President-elect Donald Trump was silent on affordable housing during the election race, so the question becomes what will he do once he is in the White House.

“With a President-elect Trump and a Republican Congress, I expect comprehensive tax reform to be one of the highest priorities for the new administration, using the House tax reform blueprint released in June as the starting point for negotiations,” says Michael Novogradac, managing partner of Novogradac & Co., an accounting and advisory firm. “Republicans could decide to push for lasting, bipartisan tax reform and work with congressional Democrats, or they could decide to push for partisan tax reform through budget reconciliation, which would facilitate passage in the Senate. In the latter scenario, the low-income housing tax credits (LIHTCs) and New Markets Tax Credits (NMTCs) would be at risk.”

This blueprint released by House Republicans earlier this year omitted mention of LIHTC, the nation’s most important tool for creating and rehabbing affordable housing. That was disappointing considering that the LIHTC program was one of the only tax preferences included in a discussion plan released by former Ways and Means Committee Chairman Dave Camp in 2014.

Although LIHTCs and NMTCs are not specifically mentioned in the Republican proposal, it's worth noting that the plan is critical of special-interest deductions and credits. It says "this Blueprint generally will eliminate special-interest deductions and credits in favor of providing lower tax rates for all businesses and eliminating taxes on business investment."

Trump stunned the world Tuesday, defeating Hillary Clinton to become the nation’s 45th president. During the campaign, Clinton brought up an old Justice Department lawsuit filed against Trump and his company, alleging racial discrimination at their apartment properties.

Clinton’s platform called for protecting the LIHTC and providing additional credits in communities where the demand for these credits far exceeds the supply.

Trump’s support is far less known, but some in the industry remain hopeful that their cause will remain strong.

“There is no doubt that the affordable industry can move forward with increasing the supply of funding for housing regardless of the election results,” says Bob Moss, principal and national director of governmental affairs at CohnReznick. “Perhaps this historic event will galvanize the various voices in our industry into a singular voice to tell our story more effectively. We will continue to have our champions in place in Congress, and we will fight to expand that support.”

In addition to tax reform, the new president will also have to address the future of Fannie Mae and Freddie Mac, which have been in conservatorship since 2008, and the Department of Housing and Urban Development (HUD).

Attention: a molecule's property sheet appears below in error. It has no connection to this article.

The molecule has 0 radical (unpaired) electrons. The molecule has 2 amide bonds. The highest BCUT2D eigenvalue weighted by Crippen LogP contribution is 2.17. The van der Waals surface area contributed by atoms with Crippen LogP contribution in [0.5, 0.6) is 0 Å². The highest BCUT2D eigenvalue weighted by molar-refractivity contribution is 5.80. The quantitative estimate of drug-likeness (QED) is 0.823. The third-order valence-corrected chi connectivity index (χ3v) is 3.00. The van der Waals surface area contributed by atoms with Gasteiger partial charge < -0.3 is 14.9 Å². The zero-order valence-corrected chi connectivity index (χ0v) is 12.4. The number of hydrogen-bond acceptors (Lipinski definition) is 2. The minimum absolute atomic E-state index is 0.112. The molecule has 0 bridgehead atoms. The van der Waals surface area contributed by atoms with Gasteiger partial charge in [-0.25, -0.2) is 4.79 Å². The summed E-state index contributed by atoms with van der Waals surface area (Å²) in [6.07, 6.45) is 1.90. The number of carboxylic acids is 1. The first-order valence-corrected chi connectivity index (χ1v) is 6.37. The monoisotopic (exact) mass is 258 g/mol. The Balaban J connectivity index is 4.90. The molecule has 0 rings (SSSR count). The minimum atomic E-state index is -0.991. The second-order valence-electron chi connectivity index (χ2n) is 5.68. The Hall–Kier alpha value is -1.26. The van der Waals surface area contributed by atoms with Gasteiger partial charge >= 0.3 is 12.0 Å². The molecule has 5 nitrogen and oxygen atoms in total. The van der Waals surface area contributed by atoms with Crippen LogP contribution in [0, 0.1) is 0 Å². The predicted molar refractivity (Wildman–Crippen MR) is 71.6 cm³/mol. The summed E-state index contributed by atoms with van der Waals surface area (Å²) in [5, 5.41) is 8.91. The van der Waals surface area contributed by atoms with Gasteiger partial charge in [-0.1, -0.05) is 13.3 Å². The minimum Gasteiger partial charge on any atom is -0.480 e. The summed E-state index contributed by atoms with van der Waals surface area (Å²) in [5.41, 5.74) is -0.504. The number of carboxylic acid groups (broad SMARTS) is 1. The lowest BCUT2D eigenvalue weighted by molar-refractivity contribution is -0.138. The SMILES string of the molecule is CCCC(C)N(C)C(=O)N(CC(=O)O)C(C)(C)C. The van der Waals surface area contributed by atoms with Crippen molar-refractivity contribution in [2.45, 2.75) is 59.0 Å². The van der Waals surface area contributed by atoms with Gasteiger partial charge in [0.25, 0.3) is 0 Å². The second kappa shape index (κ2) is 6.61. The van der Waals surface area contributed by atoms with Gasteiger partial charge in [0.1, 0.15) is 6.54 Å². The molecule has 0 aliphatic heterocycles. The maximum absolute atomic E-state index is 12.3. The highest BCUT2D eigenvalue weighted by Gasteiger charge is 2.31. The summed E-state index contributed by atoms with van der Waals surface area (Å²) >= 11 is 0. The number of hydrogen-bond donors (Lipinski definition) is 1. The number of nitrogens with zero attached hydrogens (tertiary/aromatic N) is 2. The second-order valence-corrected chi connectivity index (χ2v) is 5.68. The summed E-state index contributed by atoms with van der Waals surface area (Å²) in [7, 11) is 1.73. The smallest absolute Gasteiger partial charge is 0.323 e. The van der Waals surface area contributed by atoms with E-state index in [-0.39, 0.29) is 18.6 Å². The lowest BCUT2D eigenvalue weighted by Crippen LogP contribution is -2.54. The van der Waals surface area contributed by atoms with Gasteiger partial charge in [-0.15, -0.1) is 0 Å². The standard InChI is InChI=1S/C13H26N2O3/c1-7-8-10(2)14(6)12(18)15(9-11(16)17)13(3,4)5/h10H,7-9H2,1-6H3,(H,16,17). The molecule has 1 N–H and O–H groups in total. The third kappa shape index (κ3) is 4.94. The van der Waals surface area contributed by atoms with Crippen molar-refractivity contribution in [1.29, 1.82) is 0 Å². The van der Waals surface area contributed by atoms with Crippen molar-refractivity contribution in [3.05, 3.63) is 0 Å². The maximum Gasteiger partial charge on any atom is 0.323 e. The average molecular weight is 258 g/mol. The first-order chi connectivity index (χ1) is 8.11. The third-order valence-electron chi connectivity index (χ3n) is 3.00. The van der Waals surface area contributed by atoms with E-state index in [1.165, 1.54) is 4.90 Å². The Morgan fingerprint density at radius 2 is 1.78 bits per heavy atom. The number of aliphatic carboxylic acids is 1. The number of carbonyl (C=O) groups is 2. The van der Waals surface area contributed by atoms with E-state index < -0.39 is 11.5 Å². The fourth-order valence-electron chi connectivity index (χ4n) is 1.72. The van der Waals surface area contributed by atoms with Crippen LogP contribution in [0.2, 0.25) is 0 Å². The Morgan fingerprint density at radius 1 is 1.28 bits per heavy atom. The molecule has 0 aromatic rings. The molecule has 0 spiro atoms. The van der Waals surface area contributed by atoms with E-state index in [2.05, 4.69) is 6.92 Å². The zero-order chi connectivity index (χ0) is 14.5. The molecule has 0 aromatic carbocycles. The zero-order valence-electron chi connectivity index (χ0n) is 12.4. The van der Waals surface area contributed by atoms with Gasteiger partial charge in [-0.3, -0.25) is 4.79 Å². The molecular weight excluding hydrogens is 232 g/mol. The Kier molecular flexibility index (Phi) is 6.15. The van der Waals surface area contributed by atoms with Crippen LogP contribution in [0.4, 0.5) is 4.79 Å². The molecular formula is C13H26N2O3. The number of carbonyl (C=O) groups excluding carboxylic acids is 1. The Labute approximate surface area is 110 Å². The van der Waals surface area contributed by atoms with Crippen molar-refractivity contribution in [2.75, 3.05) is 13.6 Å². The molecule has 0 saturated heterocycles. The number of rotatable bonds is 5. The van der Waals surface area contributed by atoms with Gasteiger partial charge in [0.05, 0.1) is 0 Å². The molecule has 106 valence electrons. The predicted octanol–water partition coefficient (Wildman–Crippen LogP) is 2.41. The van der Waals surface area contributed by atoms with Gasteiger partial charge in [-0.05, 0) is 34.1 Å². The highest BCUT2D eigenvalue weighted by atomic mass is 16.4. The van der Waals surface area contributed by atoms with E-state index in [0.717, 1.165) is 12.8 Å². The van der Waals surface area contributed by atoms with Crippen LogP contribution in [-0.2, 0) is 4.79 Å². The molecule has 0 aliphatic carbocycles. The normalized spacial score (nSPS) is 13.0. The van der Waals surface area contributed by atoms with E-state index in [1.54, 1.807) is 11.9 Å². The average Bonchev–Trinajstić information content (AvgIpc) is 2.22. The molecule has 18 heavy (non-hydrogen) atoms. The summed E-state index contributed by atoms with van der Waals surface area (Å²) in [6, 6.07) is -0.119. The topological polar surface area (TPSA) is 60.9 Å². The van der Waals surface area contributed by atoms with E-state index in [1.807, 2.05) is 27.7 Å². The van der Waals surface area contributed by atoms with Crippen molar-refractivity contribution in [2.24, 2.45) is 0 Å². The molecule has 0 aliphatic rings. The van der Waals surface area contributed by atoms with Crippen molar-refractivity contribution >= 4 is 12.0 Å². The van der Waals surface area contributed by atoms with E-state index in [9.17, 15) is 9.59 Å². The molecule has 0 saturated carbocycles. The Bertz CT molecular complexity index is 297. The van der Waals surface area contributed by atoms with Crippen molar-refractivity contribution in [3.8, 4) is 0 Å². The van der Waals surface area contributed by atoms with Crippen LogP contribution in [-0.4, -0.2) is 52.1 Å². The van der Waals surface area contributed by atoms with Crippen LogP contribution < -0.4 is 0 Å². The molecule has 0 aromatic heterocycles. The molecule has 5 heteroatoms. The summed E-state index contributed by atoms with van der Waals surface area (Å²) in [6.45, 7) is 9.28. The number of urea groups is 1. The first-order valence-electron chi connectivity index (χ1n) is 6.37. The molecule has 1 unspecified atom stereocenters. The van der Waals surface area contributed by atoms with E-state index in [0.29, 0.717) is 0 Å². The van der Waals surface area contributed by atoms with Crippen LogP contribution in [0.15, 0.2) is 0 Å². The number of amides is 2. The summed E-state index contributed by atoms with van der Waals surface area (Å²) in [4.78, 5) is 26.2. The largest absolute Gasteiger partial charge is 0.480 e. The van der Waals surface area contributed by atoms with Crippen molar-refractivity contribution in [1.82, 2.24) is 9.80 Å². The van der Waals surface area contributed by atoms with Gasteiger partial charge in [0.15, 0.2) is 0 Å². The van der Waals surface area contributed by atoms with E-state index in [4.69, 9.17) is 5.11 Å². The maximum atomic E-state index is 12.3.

“We don’t know what is on President-elect Trump’s agenda for HUD and affordable housing spending,” says Peter Lawrence, director of public policy and government relations at Novogradac. “However, given Trump’s tax and budget priorities, it is hard to imagine that such spending will increase, and indeed the affordable housing community will need to work very hard to keep what we currently have. In particular, how Trump addresses the debt-ceiling suspension that expires in March will be incredibly influential on discretionary spending in his administration.”

The Republicans will control both the House and Senate. That means Sen. Orrin Hatch (R-Utah) is in line to remain chair of the Senate Finance Committee. Hatch is a co-sponsor of a bill (S. 3237) to expand and improve the LIHTC.

Ron Wyden, the Democratic senator from Oregon, won re-election to his seat. He recently introduced legislation (S. 3384) to create a middle-income housing tax credit.

Key national groups issued statements following the election, including the National Association of Home Builders (NAHB). Ed Brady, NAHB chairman and a home builder and developer from Bloomington, Ill., congratulated Trump on his victory.

“When President-elect Trump takes the oath of office in January and the 115th Congress convenes, NAHB looks forward to working in a bipartisan manner with the incoming administration and Republican and Democratic congressional leaders to tackle critical issues facing the housing industry,” he says.

“Specifically, policymakers need to reform the regulatory process, ensure creditworthy home buyers and small businesses can get mortgages and loans, protect the mortgage interest deduction, and expand the LIHTC. It is also essential to enact comprehensive housing finance reform that safeguards the 30-year mortgage. This pro-housing legislative and regulatory agenda will spur job growth and keep the housing and economic recovery moving forward.”